WXXI Local Stories
Wed July 1, 2009
Paterson: Senate Will Spend July 4 in Albany
By Karen DeWitt
Albany, New York – The two warring factions in the State Senate stand off continued making their cases Wednesday, one day after a number of key laws expired. But neither side came closer to an agreement to end the gridlock.
It seemed like the summer rerun season as the coalition of thirty Republicans and one Democrat continued to argue that the June 8th leadership vote was legal and binding, and Senate Democrats insisted that a June 30th vote on over 100 key bills was valid.
The Republican dominated faction, led by Senators Pedro Espada, who was elected President Pro Temp in the coup and Senator Dean Skelos who was elected Majority Leader, called the bluff of Senate Democrats and scheduled an open, public leaders meeting to try to work out a power sharing agreement to run the Senate. The Democrats refused to attend, saying they'd rather meet on Thursday, instead.
"We are disappointed by their lack of attendance," said Senator Skelos.
They then showed video clips on the June 8th vote, which Senator Espada says clearly demonstrates that his side was in the right, and that the vote must be respected.
"I will not back off of the June 8th election," said Espada. "Can anyone in good conscience argue that that didn't happen?"
Senator Espada says he'd even be willing to hold another leadership vote in the Senate. The candidates would be himself and Senator Malcolm Smith, who continues to claim he's the President Pro Temp and Majority Leader.
Despite Smith retaining the title of the leader of the Democrats, the Senator has been seen less frequently in public in recent days. It was Democratic Conference Leader Senator John Sampson who explained why Democratic leaders were no shows at the meeting.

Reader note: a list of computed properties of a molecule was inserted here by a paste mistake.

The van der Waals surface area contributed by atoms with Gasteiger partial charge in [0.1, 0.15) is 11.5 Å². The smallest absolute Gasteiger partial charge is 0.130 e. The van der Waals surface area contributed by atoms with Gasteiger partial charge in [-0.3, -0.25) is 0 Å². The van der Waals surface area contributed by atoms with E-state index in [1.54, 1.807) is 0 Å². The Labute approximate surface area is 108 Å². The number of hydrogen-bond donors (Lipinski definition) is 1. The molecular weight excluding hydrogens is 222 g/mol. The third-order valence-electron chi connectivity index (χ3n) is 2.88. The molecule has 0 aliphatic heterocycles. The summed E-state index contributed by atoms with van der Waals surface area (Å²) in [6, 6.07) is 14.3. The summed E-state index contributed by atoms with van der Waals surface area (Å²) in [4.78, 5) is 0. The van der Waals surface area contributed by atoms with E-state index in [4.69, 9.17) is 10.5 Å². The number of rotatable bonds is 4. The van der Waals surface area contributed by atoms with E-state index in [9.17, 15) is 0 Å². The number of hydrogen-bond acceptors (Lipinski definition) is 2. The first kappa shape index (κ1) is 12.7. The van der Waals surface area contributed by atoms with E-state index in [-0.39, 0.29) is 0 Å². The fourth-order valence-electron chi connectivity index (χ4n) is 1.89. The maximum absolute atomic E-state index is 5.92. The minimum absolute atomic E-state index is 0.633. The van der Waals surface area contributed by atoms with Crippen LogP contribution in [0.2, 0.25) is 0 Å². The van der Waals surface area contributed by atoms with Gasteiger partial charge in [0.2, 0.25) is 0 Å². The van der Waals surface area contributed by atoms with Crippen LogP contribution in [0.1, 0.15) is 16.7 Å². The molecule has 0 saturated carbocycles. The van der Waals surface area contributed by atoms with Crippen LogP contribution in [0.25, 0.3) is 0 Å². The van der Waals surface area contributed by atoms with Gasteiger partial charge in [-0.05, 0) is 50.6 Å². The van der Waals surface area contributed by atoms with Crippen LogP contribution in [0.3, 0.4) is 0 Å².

"There needs to be public negotiations, but not negotiations where you have video tapes of what happened on June 8th," Sampson said. "This is about statesmanship, versus gamesmanship".
And three other Democratic Senators held a news conference to once again argue why they think votes on dozens of bills in the Senate chamber Tuesday are valid.
The Democrats claimed they had a quorum when Senator Frank Padavan, a Republican from Queens, accidentally walked across the Senate chamber in search of a beverage from the member's lounge.
Senator Craig Johnson, a Democrat from Long Island, said Padavan should have known better.
"You walk in that chamber, you are counted," said Johnson. "I'm sorry but a 37 year veteran knows his way around the Capitol. If you want to get a free cup of coffee, you know how to walk around the Capitol."
The Republicans say they don't recognize the meetings held in the chamber by the 31 Democrats as legitimate sessions, and so their members cannot be counted as present.
The Democratic Senators stance has already put them in opposition to Governor David Paterson, who's says he won't sign the bills, because their legality is in question.
"I don't want to be the arbiter of the dispute," Paterson said.
Now, the Senators admit, the state Assembly is balking, as well. According to the rules of the legislature, bills are sent back to the house that first approved them, in this case the Assembly. When a Senate clerk tried to deliver the bills to the Assembly Tuesday, they were rejected. An Assembly spokeswoman says talks are ongoing between the two legislative houses and the governor about how to avoid any technical problems that may arise from the dispute.
The two feuding factions did appear in the chamber together briefly, to attend the 9th special session called by Governor Paterson. And both sides did agree on something, they agreed to adjourn the session without voting on any of the bills that Governor Paterson had requested.
Governor Paterson says he's ordered special sessions each day through July 6th, meaning that Senators will likely have to spend July 4th weekend at the Capitol.